All degrees of scaring are possible. In some cases, only limited areas of the heart are affected; in others, the entire organ. Veterinarians know considerably less about what is going wrong in these hearts than we do about cats with HCM. As with HCM, males seem a bit more likely to develop the problem. When the restrictive form occurs, symptoms are the same in both forms. Scaring is usually associated with trauma or inflammation.
But a Japanese group that examined many cats with RC thought it more likely that it occurred due to errors in cell organization and development. DCM was the most common form of cardiomyopathy in cats before It became the least common cause after it was discovered that most cases were due to a taurine deficiency.
For them, it is an essential amino acid that they must obtain from their diet. When due to a taurine deficiency and caught early, many of these problems are reversible. This is the opposite of what occurs in HCD and RC where the heart walls become thicker and muscle bound - but the effect on blood circulation is the same.
The problem usually starts in the left ventricle, spreads to the left atrium and can eventually encompasses the entire organ. All the potential symptoms seen in Hypertrophic cardiomyopathy and Restrictive cardiomyopathy can also occur as a feature of DCM.
When the lack of taurine was the cause, blindness retinal degeneration was also a quite common sign. Veterinarians still encounter an occasion case of dilated cardiomyopathy in cats even though they are eating a taurine-rich diet. So there are apparently other factors involved. Some say that Siamese cats and breeds related to them are more prone to DCM than random bred cats. I do not know if that is true. In humans, about a third of the people that develop DCM inherited their susceptibility to it from their parents.
DCM is still an important health problem in dogs. The cause of DCM in dogs is unknown; but some find taurine and carnitine supplement occasionally helpful.
What Causes Hypertrophic Cardiomyopathy? Defective genes that govern your cat's heart development are the underlying cause of hypertrophic cardiomyopathy. These groups of genes give instructions direct the assembly of the proteins that allow heart muscle to contract. These heart muscle proteins are called myosins. Like all proteins, they are composed of amino acids. When the genes that give instruction on how heart myosins should be assembled have a "typo" error, one or more of the amino acid units that form the myosin molecules is the wrong one. Many genes take part in this building processes.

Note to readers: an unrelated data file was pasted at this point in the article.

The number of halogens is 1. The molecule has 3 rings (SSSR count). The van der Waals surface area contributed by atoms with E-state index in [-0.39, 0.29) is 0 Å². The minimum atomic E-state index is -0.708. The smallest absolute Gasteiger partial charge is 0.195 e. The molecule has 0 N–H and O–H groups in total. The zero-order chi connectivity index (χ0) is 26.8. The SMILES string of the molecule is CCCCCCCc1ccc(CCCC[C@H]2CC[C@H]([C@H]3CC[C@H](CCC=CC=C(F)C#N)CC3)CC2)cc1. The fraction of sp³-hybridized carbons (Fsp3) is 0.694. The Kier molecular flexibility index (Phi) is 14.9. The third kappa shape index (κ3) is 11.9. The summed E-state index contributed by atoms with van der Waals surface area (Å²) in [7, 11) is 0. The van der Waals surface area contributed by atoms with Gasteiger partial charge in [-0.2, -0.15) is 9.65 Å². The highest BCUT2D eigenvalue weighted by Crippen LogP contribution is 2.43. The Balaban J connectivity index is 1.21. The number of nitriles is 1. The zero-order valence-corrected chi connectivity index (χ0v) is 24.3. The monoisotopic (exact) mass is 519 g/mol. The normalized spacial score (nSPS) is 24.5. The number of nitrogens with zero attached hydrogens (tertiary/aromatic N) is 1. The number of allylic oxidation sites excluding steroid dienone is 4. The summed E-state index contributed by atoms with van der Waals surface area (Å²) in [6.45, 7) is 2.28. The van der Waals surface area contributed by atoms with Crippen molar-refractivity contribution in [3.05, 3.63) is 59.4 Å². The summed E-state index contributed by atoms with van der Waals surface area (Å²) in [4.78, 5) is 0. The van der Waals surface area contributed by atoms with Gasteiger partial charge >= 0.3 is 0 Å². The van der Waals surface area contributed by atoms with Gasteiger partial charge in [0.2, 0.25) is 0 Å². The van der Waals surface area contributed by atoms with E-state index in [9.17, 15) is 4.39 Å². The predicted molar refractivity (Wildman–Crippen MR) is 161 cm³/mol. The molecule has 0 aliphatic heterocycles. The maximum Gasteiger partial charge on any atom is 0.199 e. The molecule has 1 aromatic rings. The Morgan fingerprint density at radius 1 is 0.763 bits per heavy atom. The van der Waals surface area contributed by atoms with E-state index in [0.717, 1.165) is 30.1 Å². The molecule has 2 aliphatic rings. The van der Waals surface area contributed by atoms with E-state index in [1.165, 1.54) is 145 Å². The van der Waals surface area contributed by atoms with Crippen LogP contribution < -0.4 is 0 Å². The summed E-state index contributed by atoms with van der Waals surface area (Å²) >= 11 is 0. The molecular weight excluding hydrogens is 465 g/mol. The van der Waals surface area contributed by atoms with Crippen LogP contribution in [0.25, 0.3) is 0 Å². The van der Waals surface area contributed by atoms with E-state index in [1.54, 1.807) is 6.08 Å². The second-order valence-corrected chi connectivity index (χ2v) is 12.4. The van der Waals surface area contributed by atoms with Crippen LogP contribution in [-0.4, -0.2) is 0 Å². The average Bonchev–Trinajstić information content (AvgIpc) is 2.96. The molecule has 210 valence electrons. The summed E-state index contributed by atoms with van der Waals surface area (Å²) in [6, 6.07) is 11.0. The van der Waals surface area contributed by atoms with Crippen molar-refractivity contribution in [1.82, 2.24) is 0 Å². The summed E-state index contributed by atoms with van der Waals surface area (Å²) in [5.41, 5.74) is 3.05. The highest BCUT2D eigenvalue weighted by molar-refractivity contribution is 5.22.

As of , errors in 11 different genes have been linked to HCM in humans. As I mentioned earlier, cases of cardiomyopathy range from the very mild, and imperceptible where cats act perfectly normal to very severe. In some cats, the disease progresses in severity as time goes by, in others it does not.
Lets talk about the more severe cases: There are two underlying problems that account for all the possible signs. The first is the inability of the failing heart to move blood adequately and the second is the generation of blood clots. Cats with failing hearts lack energy. In some, fluid pools in their tummies as well ascites.
Not feeling their old selves, the cats may become very picky eaters and loose weight. Its origin is from the neural spines of the first four thoracic vertebrae, and its insertion is at the vertebral border of the scapula. Its action is to draw the scapula to the dorsal. The Rhomboideus capitis is the most cranial of the deeper muscles. It is underneath the clavotrapezius. Its origin is the superior nuchal line, and its insertion is at the scapula. Action draws scapula cranially.
The Splenius is the most superficial of all the deep muscles. It is a thin, broad sheet of muscle underneath the clavotrapezius and deflecting it. It is crossed also by the rhomboideus capitis. Its origin is the mid-dorsal line of the neck and fascia. The insertion is the superior nuchal line and atlas. It raises or turns the head. The serratus ventralis is exposed by cutting the wing-like latissimus dorsi. The said muscle is covered entirely by adipose tissue. The origin is from the first nine or ten ribs and from part of the cervical vertebrae.
The serratus dorsalis is medial to both the scapula and the serratus ventralis. Its origin is via apoeurosis following the length of the mid-dorsal line, and its insertion is the dorsal portion of the last ribs. Its action is to depress and retracts the ribs during breathing.